Take the 2-minute tour ×
Stack Overflow is a question and answer site for professional and enthusiast programmers. It's 100% free, no registration required.

I'm trying to create a mutable Map in a backing bean that can be used globally. Here's how I'm using it:

private Map<Object, Date> myMap;

public void myMethod(){
      getMyMap().put(myObject, myDate);
    //I have also tried the following with the same results:
    //myMap.put(myObject, myDate);
}

//setter
public void setMyMap(Map<Object, Date> myMap) {
      this.myMap= myMap;
}

//getter
public Map<Object, Date> getMyMap() {
    return myMap;
}

The setter and getter for myMap is automatically generated from the program I'm using (autogen'd sets and gets work for everything else).

The error come's when I try to populate the Map. It returns a null pointer exception. The code is obviously simplified, but if you need more information, I'd be glad to give it.

My problem has been solved by using the following:

    private Map<Object, Date> myMap = new HashMap<Object, Date>();

public void myMethod(){
    myMap.put(myObject, myDate);
}

If anyone has more advice, I'd be more than happy to hear it.

share|improve this question
1  
You let myMap null... hence the null pointer exception. –  dystroy Jan 8 '13 at 21:14
    
From where are you injecting the value of myMap? Or are you really injecting before accessing? –  Rohit Jain Jan 8 '13 at 21:15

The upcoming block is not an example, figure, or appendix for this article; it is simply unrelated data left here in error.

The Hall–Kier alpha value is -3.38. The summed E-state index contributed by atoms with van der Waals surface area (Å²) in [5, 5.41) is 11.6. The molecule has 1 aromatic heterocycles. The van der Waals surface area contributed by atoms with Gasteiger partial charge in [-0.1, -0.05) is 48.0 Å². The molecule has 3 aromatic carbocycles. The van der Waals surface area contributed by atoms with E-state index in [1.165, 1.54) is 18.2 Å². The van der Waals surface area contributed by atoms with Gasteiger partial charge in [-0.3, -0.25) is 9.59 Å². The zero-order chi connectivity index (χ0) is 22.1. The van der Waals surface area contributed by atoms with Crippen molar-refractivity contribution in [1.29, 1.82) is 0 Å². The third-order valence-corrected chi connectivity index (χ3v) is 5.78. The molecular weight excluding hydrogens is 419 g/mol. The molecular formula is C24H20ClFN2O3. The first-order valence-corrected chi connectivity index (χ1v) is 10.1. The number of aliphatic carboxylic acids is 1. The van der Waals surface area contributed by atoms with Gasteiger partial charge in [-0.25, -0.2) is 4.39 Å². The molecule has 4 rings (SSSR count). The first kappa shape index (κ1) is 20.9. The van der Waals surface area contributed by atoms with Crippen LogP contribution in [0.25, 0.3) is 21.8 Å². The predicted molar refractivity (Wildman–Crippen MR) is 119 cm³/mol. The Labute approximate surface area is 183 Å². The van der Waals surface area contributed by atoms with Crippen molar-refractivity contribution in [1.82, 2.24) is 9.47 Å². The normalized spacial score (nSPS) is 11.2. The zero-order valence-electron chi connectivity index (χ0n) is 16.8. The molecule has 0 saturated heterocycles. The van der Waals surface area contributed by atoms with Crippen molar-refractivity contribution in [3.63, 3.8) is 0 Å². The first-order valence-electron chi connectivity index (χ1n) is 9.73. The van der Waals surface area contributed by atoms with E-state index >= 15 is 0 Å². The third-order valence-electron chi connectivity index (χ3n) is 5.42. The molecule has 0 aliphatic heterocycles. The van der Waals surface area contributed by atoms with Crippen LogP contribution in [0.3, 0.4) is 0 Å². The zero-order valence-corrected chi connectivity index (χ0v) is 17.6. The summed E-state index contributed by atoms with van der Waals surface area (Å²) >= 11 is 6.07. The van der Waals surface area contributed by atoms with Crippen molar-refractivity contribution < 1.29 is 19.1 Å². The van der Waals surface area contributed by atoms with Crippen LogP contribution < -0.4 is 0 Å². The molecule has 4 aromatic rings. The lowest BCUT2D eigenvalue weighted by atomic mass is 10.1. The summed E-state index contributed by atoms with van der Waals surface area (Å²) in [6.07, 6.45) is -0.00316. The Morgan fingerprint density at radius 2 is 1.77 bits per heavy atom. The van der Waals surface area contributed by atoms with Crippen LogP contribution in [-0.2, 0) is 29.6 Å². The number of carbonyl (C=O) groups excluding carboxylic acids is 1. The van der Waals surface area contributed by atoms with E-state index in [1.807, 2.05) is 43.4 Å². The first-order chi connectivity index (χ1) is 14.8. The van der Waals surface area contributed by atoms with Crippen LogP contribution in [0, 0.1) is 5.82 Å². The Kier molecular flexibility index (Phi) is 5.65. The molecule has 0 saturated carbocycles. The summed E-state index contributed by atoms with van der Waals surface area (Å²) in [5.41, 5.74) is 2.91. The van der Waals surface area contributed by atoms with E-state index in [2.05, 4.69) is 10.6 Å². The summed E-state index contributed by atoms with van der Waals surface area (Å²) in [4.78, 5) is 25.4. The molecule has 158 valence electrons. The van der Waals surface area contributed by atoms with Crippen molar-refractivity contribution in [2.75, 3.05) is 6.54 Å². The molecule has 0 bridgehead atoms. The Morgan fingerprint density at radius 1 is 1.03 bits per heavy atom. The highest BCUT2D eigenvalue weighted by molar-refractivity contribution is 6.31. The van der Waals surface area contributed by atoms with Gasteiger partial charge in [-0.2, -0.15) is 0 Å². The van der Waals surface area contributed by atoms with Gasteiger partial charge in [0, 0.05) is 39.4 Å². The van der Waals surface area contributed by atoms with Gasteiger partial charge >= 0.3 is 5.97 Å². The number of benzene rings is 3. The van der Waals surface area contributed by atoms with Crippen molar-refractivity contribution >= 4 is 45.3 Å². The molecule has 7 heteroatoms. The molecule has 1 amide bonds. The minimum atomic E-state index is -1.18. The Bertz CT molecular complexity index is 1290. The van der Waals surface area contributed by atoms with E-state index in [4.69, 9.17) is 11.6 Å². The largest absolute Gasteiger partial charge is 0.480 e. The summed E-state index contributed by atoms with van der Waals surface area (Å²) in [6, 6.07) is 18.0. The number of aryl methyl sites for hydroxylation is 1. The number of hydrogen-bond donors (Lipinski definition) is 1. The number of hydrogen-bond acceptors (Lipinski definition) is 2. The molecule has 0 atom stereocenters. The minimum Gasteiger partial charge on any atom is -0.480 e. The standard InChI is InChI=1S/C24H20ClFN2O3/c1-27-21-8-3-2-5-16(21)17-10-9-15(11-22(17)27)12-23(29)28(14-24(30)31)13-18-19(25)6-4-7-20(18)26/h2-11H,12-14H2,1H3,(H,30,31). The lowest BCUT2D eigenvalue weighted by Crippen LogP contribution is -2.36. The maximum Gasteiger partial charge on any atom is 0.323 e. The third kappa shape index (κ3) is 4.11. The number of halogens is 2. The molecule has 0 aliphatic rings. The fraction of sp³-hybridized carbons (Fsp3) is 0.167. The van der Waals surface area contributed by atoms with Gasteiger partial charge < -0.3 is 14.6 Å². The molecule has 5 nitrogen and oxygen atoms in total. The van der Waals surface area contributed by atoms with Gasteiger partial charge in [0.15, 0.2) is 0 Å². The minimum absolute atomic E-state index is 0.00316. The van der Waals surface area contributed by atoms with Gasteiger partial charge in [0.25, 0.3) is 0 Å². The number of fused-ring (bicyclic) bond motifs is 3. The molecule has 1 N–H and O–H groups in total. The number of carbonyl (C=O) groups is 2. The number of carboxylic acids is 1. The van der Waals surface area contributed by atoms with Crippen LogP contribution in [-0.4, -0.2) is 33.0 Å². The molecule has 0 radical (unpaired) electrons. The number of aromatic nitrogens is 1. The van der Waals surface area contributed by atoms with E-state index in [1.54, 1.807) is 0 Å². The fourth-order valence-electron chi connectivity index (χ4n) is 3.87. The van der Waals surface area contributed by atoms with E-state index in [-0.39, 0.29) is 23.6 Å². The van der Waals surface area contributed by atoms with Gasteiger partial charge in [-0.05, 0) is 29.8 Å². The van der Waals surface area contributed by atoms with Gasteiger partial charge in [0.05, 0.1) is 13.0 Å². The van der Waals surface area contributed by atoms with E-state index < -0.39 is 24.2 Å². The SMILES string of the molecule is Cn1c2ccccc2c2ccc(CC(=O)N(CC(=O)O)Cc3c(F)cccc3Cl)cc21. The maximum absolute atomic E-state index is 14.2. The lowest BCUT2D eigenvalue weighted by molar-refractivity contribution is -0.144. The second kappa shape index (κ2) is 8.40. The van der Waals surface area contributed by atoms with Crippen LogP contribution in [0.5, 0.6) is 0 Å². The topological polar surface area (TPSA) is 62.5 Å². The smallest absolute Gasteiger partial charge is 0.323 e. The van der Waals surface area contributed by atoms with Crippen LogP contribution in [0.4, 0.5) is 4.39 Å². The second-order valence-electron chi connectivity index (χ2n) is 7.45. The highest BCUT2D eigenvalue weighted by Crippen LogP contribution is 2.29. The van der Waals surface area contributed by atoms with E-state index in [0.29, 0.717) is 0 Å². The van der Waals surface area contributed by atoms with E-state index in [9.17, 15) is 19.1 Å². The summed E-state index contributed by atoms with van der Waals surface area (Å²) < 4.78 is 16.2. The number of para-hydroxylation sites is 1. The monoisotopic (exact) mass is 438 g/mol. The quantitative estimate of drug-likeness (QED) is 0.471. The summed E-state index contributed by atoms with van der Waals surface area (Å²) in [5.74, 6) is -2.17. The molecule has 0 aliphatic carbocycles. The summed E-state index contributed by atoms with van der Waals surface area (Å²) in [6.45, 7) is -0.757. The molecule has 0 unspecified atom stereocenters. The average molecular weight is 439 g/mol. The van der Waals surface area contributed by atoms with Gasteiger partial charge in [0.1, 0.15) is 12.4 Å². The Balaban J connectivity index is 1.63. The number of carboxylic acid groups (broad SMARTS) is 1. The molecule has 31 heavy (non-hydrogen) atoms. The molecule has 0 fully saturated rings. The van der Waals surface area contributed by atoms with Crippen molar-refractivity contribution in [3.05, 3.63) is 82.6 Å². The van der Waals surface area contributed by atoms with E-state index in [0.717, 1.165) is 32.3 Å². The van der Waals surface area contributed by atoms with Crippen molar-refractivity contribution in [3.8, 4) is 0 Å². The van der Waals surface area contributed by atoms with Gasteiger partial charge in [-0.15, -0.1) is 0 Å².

4 Answers 4

up vote 3 down vote accepted

Are you sure that setMyMap gets called? As if it doesn't, then the myMap will be null when it gets used.

If you want the map to have a "default" value, you should initialise it like this:

private Map<Object, Date> myMap = new HashMap<Object, Date>();
share|improve this answer
    
This is what solved my issue, although djechlin gave sound advice. My code is cleaned and working. Thank you! –  user1959401 Jan 8 '13 at 21:28

I'm nearly positive you have a design flaw here. It's very rare to offer a getter and setter for a map. You should probably take the map as a constructor argument and expose put and get methods instead. This will clean up the possibility of this error for instance.

share|improve this answer
    
Although this did not solve my issue completely, you gave good advice. I've cleaned my code up a bit. Thank you! –  user1959401 Jan 8 '13 at 21:29

The variable myMap is going to be null until you set it using setMyMap(newMap)

share|improve this answer
private Map<Object, Date> myMap;

because myMap is pointing to null

1) You need to do setMyMap before updating mmap

(or)

2) Change map declaration to

private Map<Object, Date> myMap = new HashMap<Object, Date>();
share|improve this answer
    
I think you mean private Map<Object, Date> myMap = new HashMap<Object, Date>(); as there is no constructor which takes class types. –  Tom Leese Jan 8 '13 at 21:20
    
@TomLeese: That is correct. Typo. Updated answer. –  Nambari Jan 8 '13 at 21:21

Your Answer

 
discard

By posting your answer, you agree to the privacy policy and terms of service.

Not the answer you're looking for? Browse other questions tagged or ask your own question.